If you’re a cook, you’ve probably used cloves with baked beans, fish, chicken, squash, and a variety of desserts including gingerbread and chocolate cake. Monica Bhide, in the Seattle Times, wrote that “As I began to bake, I would do combinations of cinnamon and cloves for more flavor. I also like to pickle olives, and a small bunch of cloves in the pickling juice adds a wonderful earthy dimension of flavor. When I began barbecuing, I found that cloves added to barbecue rubs or sauces added a very nice depth of flavor.”
They’re dried flower buds, bitter when raw, that can be used ground or whole in cooking, often paired with cinnamon and cardamom. They’re very pungent and aromatic.
Medicinally, cloves have been used to treat stress, inflammations including arthritis, toothaches, and carminative. Healthline notes they contain fiber, manganese, calcium and vitamin E and are high in antioxidants.
My primary source is Hoodoo Herb and Root magic by catherine yronwode. She says that you’ll find cloves (Caryophyllus aromaticus) in friendship, money, and prosperity spells. Plus, if you press hold cloves into a red candle and burn it, you can stop your enemies from slandering you or gossiping. Crapshooters carry red mojo bags with retired dice, five-finger grass, cinnamon, Irish moss, cloves, thyme, and Hoyt’s cologne.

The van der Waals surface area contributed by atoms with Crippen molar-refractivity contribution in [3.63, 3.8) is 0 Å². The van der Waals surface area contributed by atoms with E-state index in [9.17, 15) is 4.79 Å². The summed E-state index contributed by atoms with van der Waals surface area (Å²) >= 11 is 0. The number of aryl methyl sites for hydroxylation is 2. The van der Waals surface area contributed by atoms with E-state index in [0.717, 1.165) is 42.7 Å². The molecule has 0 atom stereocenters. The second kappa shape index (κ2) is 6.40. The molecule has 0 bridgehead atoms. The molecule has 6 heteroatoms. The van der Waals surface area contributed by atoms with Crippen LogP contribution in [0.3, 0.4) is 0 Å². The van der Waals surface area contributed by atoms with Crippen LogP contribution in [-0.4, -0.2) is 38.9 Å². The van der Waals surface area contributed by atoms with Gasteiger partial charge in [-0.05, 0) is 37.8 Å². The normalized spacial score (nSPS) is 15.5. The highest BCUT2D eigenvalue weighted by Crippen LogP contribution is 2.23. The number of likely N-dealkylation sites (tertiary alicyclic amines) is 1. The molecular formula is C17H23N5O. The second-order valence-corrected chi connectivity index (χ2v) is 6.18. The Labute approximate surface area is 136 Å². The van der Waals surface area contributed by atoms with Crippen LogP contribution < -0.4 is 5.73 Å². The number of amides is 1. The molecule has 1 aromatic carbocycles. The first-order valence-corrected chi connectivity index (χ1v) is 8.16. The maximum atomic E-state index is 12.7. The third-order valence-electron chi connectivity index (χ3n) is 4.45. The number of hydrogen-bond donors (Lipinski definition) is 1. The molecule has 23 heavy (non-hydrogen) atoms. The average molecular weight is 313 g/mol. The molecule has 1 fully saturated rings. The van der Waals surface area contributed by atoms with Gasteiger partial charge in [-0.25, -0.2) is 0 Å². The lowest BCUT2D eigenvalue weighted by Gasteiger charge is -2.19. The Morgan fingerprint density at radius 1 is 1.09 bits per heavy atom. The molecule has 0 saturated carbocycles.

You can make friendship bags, according to Herbmagic.com by placing seven cloves in small bags and wearing them around your neck. For protection/cleaning, add them to a floor wash or a cleansing bath.
This post makes no guarantees about the medical or conjure uses of cloves, but simply presents them as traditional information for those interested in hoodoo.